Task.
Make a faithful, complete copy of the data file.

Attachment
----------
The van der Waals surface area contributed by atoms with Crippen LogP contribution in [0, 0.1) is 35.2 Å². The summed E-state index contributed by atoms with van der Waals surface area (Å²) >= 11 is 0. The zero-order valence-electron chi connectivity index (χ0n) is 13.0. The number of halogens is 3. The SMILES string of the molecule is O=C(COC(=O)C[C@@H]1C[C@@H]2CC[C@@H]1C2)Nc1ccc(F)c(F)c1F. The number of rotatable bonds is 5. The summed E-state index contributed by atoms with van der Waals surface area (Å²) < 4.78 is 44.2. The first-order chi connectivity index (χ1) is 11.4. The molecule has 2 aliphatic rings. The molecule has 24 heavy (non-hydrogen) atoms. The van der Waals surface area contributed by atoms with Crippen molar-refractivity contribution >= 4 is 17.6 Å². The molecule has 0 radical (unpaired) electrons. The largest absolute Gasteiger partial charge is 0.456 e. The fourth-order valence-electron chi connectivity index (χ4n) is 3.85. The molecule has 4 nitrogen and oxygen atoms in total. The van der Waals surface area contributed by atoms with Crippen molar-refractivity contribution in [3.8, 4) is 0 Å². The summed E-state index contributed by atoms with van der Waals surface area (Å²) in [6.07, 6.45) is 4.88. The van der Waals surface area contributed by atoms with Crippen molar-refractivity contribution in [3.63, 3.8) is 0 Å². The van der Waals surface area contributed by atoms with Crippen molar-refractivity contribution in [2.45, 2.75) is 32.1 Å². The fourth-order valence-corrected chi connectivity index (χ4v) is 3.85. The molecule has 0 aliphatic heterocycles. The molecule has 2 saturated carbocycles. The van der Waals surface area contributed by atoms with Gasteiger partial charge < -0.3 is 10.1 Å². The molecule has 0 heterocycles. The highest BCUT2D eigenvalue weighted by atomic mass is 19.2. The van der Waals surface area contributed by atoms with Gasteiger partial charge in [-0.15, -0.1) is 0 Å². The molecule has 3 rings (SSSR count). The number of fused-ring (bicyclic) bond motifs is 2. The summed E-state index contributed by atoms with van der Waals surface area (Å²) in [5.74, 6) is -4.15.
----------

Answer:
The van der Waals surface area contributed by atoms with Crippen LogP contribution in [0, 0.1) is 35.2 Å². The summed E-state index contributed by atoms with van der Waals surface area (Å²) >= 11 is 0. The zero-order valence-electron chi connectivity index (χ0n) is 13.0. The number of halogens is 3. The SMILES string of the molecule is O=C(COC(=O)C[C@@H]1C[C@@H]2CC[C@@H]1C2)Nc1ccc(F)c(F)c1F. The number of rotatable bonds is 5. The summed E-state index contributed by atoms with van der Waals surface area (Å²) < 4.78 is 44.2. The first-order chi connectivity index (χ1) is 11.4. The molecule has 2 aliphatic rings. The molecule has 24 heavy (non-hydrogen) atoms. The van der Waals surface area contributed by atoms with Crippen molar-refractivity contribution >= 4 is 17.6 Å². The molecule has 0 radical (unpaired) electrons. The largest absolute Gasteiger partial charge is 0.456 e. The fourth-order valence-electron chi connectivity index (χ4n) is 3.85. The molecule has 4 nitrogen and oxygen atoms in total. The van der Waals surface area contributed by atoms with Crippen molar-refractivity contribution in [3.8, 4) is 0 Å². The summed E-state index contributed by atoms with van der Waals surface area (Å²) in [6.07, 6.45) is 4.88. The van der Waals surface area contributed by atoms with Crippen molar-refractivity contribution in [3.63, 3.8) is 0 Å². The van der Waals surface area contributed by atoms with Crippen molar-refractivity contribution in [2.45, 2.75) is 32.1 Å². The fourth-order valence-corrected chi connectivity index (χ4v) is 3.85. The molecule has 0 aliphatic heterocycles. The molecule has 2 saturated carbocycles. The van der Waals surface area contributed by atoms with Gasteiger partial charge < -0.3 is 10.1 Å². The molecule has 0 heterocycles. The highest BCUT2D eigenvalue weighted by atomic mass is 19.2. The van der Waals surface area contributed by atoms with Gasteiger partial charge in [-0.15, -0.1) is 0 Å². The molecule has 3 rings (SSSR count). The number of fused-ring (bicyclic) bond motifs is 2. The summed E-state index contributed by atoms with van der Waals surface area (Å²) in [5.74, 6) is -4.15.